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Remortgaging clinic: how to remortgage with a Help to Buy equity loan

David Blake explains how to get the right deal when remortgaging

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In the first of our remortgaging clinics, David Blake of Which? Mortgage Advisers offers advice to Lucia, who is looking to remortgage with an outstanding Help to Buy equity loan. 

Lucia and her partner Ben bought a £450,000 property in September 2017 using London Help to Buy, a scheme that allows buyers to borrow cash from the government to put towards a home.

They took out a two-year fixed-rate mortgage with a term of 30 years, and will reach the end of their introductory period this autumn.

Remortgaging with a Help to Buy equity loan

When they bought the property, Lucia and Ben put forward a 5% deposit (£22,500) and benefited from a 40% equity loan from the government, which was offered interest-free for the first five years. They currently pay around £1,100 a month in mortgage repayments, and have around £240,000 remaining on their mortgage.

Lucia says: ‘At this stage, we’re not sure what we’ll do in three years when interest kicks in on our equity loan, and we may even consider selling the property. With this in mind, we’re considering fixing our rate for the next three years.

‘We’d also like to know if it’s possible to borrow extra when remortgaging to pay off any of the 40% equity loan.’

Lucia and Ben

David says:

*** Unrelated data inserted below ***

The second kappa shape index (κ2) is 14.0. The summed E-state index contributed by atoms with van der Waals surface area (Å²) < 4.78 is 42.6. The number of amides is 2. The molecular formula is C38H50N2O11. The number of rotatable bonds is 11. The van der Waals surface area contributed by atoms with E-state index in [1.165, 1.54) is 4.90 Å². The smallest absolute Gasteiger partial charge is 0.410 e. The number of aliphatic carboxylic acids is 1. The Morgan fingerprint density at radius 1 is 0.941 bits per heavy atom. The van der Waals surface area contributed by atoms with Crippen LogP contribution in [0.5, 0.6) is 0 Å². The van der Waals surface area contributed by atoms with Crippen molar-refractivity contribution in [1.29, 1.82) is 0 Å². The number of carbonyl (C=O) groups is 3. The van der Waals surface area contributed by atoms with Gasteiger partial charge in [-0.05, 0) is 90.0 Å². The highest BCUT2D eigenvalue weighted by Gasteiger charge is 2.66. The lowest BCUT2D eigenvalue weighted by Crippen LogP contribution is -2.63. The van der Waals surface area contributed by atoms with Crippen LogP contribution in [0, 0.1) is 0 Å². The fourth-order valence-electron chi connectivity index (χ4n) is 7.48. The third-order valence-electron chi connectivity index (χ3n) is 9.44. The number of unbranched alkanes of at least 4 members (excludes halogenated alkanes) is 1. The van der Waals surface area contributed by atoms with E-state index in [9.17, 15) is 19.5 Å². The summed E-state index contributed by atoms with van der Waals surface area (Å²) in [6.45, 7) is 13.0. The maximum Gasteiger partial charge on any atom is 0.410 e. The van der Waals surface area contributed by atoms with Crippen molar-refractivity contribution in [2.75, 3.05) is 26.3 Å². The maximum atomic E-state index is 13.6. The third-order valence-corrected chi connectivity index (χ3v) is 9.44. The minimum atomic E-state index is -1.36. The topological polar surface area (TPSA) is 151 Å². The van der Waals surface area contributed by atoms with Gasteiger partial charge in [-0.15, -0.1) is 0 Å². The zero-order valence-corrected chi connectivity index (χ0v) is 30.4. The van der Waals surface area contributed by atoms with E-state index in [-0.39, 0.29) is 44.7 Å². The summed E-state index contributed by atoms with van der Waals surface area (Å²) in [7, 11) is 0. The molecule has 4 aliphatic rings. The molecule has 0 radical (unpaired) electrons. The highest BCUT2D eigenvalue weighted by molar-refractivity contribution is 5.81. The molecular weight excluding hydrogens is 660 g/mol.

The most important thing is to ensure you’re not still tied into a mortgage in three years’ time, as you’ll want the flexibility to choose between selling your home (and paying off your mortgage with no early repayment charges), or remortgaging to clear or pay down your equity loan.

Based on your current household income, most lenders would let you borrow up to £360,000. Right now, to remortgage and pay off your equity loan in full, you’d need to borrow at least £420,000 – which is 93% of your property’s value. Lenders would consider this too high a figure when set against your income, so clearing the loan by remortgaging is unlikely to be a viable option at the moment.

In the short term, it would be more realistic to consider paying down some of your equity loan, if you’re able to. To do this, you’ll require approval from the Help to Buy scheme administrators to make partial repayments (sometimes known as ‘staircasing’).

The administrators will also require a valuation and would be likely to conduct their own affordability assessments.


Keeping your equity loan when remortgaging

Should you choose to remortgage and keep your equity loan as it is, your options are to remortgage with a different lender or conduct a product switch with your existing provider. The latter has become more commonplace of late, as banks look to keep hold of customers and (in some circumstances) reward their loyalty.

This is great news for homeowners, as if your current provider offers you competitive terms it would allow you to avoid the hassle of remortgaging to someone else.

Land Registry data shows that house prices in your area have broadly remained the same since you bought your home in September 2017, so if we assume you’d be taking out a mortgage of £240,000 with a 28-year term, this would be likely to cost you between £807 and £905 a month.